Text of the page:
Mauritian President Ameenah Gurib-Fakim On Forbes 2016 Most Powerful Women List

By: Forbes Magazine and AllAfrica

 

Ameenah Gurib-Fakim, the President of the Republic of Mauritius.

The President of the Republic, Dr Ameenah Gurib-Fakim, is part of Forbes’ 2016 List of the World’s 100 Most Powerful Women. The Mauritian President is ranked 96 on the list which honors women, thus joining German Chancellor Angela Merkel, number-one Power Woman for six years running.

President Gurib-Fakim is ranked third on the African continent after Nigerian Folorunsho Alakija, who is ranked 80, and Ellen Johnson-Sirleaf, from Liberia, positioned at 83rd.

With the advent of more women behind the Presidential desk, a host of celebrities came off the list this year and new leaders replaced icons, with new countries joining the list such as Mauritius, Myanmar, Scotland, Nepal, Croatia, Lithuania, and Taiwan. These are some of the countries gaining representation in this year’s list, due to a visible increase in women leaders being elected to President or head of state with the potential to wield their influence both nationally and globally.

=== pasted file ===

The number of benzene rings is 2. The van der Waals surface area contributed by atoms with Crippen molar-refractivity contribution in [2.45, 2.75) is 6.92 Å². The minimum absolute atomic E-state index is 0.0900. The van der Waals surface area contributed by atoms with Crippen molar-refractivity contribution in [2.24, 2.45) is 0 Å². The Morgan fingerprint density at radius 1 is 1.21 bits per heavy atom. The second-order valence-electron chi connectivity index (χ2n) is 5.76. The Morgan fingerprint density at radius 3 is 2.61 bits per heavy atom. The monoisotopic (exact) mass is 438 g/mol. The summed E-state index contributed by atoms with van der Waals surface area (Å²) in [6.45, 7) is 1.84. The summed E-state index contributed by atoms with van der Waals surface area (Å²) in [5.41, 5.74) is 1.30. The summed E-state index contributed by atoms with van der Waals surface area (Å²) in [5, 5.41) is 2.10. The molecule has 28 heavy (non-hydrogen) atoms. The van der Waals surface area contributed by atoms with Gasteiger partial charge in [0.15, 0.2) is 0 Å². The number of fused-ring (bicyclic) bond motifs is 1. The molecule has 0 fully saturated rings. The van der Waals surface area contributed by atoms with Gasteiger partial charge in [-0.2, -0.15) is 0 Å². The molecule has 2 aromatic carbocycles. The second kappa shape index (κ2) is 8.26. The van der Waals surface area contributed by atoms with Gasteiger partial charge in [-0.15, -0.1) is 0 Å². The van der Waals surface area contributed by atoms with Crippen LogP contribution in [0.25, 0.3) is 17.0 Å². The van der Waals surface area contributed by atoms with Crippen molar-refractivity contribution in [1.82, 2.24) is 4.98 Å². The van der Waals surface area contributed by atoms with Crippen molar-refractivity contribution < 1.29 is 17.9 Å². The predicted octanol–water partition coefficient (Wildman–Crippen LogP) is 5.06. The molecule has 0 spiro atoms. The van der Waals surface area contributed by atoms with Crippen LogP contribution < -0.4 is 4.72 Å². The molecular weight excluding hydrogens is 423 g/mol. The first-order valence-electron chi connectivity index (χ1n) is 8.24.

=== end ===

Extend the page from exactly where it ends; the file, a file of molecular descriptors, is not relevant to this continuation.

A biodiversity scientist by training, Gurib-Fakim is also the founder of the Centre for Pytotherapy Research.  Ameenah Gurib-Fakim was immersed in compiling a database of the plants on her island, promoting the importance of biodiversity to an international audience through articles and at conferences. After Mauritius’ majority party asked her to become president, she stepped into the role in June 2015 with virtually no political experience on her résumé, yet with the unique opportunity to bring her perspective and concerns as a scientist to a larger audience. Now she’s working to advance awareness of global warming and to promote new investments in science and technology in Mauritius and greater Africa. She’s already making strides on both fronts, including partnering with the Bill and Melinda Gates Foundation to pilot 10 PhD research grants on the island, with plans expand the program to as many as 10,000 other scientists across Africa in the future.

 

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